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Analysis of the optical performance of astronomical telescopes has indicators to measure

With the development of the times and the development of science and technology, many instruments and equipment have also been invented. The astronomical telescope is an amazing instrument that can make distant objects appear very close. The astronomical telescope lens is the main tool for observing celestial bodies and obtaining information on celestial bodies. With the continuous development of telescopes, from the optical band to the full band, from the ground to the space, the telescope's observation ability is getting stronger and stronger, and more and more astronomical information is captured. At present, human beings have telescopes such as electromagnetic wavebands, neutrinos, gravitational waves, and cosmic rays.

1. Effective diameter: refers to the effective diameter of the objective lens, usually represented by D; that is the diameter of the telescope. The larger the telescope aperture, the stronger the light-gathering ability and the weaker the celestial body. It reflects the telescope's ability to observe celestial objects. Therefore, if economic conditions permit, enthusiasts should choose a telescope with a larger aperture. In the specifications of astronomical telescopes, there are usually marks.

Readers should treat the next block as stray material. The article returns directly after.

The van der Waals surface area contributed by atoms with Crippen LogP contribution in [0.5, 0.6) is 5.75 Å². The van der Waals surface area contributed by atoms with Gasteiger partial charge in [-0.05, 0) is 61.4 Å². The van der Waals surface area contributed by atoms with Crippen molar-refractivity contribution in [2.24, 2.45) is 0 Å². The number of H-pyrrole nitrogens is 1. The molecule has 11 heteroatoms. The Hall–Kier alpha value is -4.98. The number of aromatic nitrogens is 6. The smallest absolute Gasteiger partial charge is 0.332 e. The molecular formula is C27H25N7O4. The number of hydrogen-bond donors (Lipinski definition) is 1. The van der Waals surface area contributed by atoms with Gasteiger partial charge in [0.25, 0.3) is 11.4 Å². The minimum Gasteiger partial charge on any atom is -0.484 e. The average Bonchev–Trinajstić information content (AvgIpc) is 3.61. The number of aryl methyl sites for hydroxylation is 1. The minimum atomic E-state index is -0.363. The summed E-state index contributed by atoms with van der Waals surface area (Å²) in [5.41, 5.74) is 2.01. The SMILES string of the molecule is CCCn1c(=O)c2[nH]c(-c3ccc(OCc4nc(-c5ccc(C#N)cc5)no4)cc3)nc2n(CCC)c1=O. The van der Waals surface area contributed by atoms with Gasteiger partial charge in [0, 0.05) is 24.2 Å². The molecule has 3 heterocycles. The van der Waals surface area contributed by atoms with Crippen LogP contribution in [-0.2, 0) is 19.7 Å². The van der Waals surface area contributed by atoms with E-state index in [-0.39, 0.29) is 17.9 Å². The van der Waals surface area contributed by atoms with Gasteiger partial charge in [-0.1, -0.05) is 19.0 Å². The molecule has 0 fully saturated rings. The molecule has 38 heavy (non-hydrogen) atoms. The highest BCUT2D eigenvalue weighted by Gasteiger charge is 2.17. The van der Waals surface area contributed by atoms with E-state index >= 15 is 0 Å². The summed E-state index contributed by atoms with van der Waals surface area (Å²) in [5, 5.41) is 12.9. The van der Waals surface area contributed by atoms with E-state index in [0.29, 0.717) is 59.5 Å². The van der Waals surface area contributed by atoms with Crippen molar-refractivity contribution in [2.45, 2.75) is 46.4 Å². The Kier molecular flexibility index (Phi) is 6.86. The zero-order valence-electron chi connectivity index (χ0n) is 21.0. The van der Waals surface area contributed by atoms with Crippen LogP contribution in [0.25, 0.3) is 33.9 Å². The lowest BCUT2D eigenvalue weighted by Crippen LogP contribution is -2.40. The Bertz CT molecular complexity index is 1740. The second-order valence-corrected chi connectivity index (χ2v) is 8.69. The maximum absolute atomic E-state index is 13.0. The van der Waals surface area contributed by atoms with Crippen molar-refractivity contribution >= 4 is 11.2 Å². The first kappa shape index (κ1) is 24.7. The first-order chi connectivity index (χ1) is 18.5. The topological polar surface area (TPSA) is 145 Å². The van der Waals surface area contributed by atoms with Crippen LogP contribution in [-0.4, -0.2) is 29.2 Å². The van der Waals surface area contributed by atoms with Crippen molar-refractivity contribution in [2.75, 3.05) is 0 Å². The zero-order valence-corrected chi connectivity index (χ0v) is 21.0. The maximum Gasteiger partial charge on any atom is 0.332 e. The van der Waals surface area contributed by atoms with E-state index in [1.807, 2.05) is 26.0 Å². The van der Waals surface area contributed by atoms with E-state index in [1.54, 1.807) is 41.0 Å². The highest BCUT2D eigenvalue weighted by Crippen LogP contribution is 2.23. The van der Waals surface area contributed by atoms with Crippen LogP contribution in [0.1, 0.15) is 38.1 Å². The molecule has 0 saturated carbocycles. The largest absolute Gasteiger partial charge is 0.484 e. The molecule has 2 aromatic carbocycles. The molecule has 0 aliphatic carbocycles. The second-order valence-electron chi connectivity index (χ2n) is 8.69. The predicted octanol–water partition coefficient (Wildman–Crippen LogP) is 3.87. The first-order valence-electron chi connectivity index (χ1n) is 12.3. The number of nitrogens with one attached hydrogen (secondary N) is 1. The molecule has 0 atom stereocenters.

2. Focal length: The focal length of the telescope mainly refers to the focal length of the objective lens. At the same time, it should also be noted in the specifications of the astronomical telescope.

3. Relative aperture: Relative aperture, also known as optical power, is the ratio of the effective aperture d of the telescope to the focal length f, and its reciprocal is called the focal ratio (f/d). The larger the effective aperture, the better the effect of observing extended objects such as planets, comets, galaxies and nebulae, because their imaging illuminance is proportional to the square of the telescope aperture; the imaging illuminance of so-called linear objects such as meteors is related to the relative aperture a and the effective aperture D. is proportional to the product of . Therefore, in astrophotography, care should be taken to select an appropriate effective aperture a or focal ratio. In general, the relative aperture of a refracting telescope is relatively small, usually between 1/8 and 1/20, while the relative aperture of a reflecting telescope is relatively large, usually between 1/3.5 and 1/12.

4. Field of view: The field of view of an astronomical telescope is the ratio of the field of view of the eyepiece to the magnification of the telescope. The field of view of a telescope is inversely proportional to magnification. The higher the magnification, the smaller the field of view. Different apertures, different focal lengths and different optical systems determine the field of view of the telescope.